The original Amphenol design as patented has additional contacts that press against the PCB to make its electrical connections, and is secured with a nut and screw. Maxi-Switch’s version has standard solder terminals, but these have also been seen on an unbranded version.
Series 3100 switches are Maxi-Switch branded and marked with the Bunker-Ramo patent number, 3710060.
2900 Series comprises ganged reed blocks, with a reported lifetime of over 100 million operations and a 2.5 oz (around 70 g) operating force. The reed capsules can be individually replaced in the field through holes in the PCB. The plastic blocks house only the plungers, not the switch mechanism, which is soldered separately. This is the only confirmed series to date to be examined.
The reed blocks have a base to contain the return springs, and are secured to the PCB with screws and nuts. It appears that two nuts are placed onto each screw: one to hold the switch assembly together, and one to secure the assembly to the PCB.
2900 Series seems to be largely identical to a type of Key Tronic reed switch, leading to the question of who had the design first. The Key Tronic design can be seen in a 1978 Sundstrand keyboard. The leaflet with the 2900 Series hexadecimal keypad appears to be dated April 1977.
2900 Series was advertised in Computer Design magazine in November 1977, with a cutaway illustration of the switch; see Documentation below.
CAP-TRON is a block foam pad capacitive series. The design is very similar to Series 2900. The modules lack the base found in Series 2900 and are open at the bottom so that the foam pad can reach the PCB; consequently the return spring is placed under the keycap instead. The sense pads on the PCB are curiously not protected by solder mask.
CAP-TRON keyboards offered 2-key rollover or N-key rollover, with the switch having a rated lifetime of 100 million cycles. The change in capacitance is given as being seven times higher than required by the electronics, ensuring reliable operation.
The switches were advertised as “CAP-TRON” (see Documentation below), while in Electronic Design magazine in 1976 [ED1976-FOK] they are given as “Captron” without the hyphen. The one known PCB code suggests Series 4000. The only known example is the Digital Group KEY-1 keyboard.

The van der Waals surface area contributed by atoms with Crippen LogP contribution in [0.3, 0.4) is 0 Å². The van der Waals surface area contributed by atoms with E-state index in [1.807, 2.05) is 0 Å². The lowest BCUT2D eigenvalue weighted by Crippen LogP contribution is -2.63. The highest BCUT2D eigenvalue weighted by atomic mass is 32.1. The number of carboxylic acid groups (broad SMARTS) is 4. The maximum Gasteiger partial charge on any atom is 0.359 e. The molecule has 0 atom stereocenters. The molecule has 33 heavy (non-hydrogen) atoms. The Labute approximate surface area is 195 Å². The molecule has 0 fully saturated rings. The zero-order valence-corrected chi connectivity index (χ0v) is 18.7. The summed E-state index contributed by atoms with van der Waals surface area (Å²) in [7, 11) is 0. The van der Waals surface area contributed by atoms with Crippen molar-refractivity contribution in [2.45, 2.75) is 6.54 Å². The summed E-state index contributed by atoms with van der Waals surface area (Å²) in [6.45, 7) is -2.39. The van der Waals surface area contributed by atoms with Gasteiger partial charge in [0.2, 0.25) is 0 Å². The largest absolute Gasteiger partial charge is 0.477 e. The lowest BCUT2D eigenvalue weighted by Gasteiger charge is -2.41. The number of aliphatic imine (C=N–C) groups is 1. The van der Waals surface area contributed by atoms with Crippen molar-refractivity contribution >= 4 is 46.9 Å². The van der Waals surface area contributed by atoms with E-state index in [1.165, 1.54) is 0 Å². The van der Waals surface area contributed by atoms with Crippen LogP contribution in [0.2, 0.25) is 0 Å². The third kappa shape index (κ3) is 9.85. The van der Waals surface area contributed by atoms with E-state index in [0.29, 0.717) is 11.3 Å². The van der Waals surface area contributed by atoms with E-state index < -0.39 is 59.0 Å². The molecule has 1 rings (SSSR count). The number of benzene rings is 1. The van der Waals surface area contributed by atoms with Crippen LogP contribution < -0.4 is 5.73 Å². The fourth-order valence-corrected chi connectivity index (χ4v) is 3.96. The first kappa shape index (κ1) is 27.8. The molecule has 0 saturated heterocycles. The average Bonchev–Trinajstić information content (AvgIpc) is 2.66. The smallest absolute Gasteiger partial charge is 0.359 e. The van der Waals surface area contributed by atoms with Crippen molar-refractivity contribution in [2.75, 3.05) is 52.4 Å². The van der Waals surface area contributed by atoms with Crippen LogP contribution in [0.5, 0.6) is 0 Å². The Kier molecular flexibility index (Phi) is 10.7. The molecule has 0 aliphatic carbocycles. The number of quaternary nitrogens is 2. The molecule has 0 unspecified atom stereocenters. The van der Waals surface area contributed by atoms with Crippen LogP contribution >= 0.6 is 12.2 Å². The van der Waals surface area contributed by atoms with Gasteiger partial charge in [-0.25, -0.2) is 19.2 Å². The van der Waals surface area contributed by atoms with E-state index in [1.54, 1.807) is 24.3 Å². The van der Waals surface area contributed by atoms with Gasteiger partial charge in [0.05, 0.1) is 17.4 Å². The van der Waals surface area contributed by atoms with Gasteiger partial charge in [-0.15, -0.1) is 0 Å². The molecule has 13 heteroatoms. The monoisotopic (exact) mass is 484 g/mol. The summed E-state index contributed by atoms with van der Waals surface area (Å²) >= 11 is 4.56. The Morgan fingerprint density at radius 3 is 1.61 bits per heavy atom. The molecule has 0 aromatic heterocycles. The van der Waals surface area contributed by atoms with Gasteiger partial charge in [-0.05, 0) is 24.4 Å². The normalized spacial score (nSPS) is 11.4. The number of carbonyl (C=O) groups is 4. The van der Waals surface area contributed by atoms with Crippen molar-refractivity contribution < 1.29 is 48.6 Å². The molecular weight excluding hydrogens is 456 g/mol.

6000 Series (or Series 6000) is a variant of the mechanical portion of SMK JM-0400 series. While not officially confirmed, the fact that 8000 Series is also identical to the corresponding SMK product all but proves that SMK either licensing their tooling or producing the switches on Maxi-Switch’s behalf just as they did for NEC.
The oldest advertisement discovered to date (for “6000 series”) is from Computer Design magazine in April 1979; see Documentation below). The keyboard thus advertised was microprocessor-driven with mechanical switches. The advertisement notes, “Electronic hysteresis eliminates switch tease and multiple char output problems.” There is a photograph showing a keyboard, but there is no way to determine what switch type is used. A later advertisement in Design News magazine in 1983 for Series 6000 and 8000 Series depicts the switch contacts alongside an assembled switch, confirming that 6000 Series is what has until recently been termed “Maxi-Switch vintage linear”.
The scope of 6000 series is unclear. The MAX-II (or MAX-11) keyboard (see Documentation) is documented as being 6000 series, giving us the specifications for the switches. David Given’s Maxi-Switch 2160029 appears to be a MAX-II, and it has “Maxi-Switch vintage linear” switches, as do all other Maxi-Switch keyboards with part numbers in that range. The original MAX advertisement shows the same PCB holes (for unpopulated key stations) as David’s apparent MAX-II, suggesting that the original MAX keyboard was also “vintage linear”. However, the advertisment also notes that the switches have wiping action, which is not a known behaviour of that type of switch.
For 6000 series, the specifications are as follows (taken from the Standard-Tastatur MAX-II product leaflet, given under Documentation):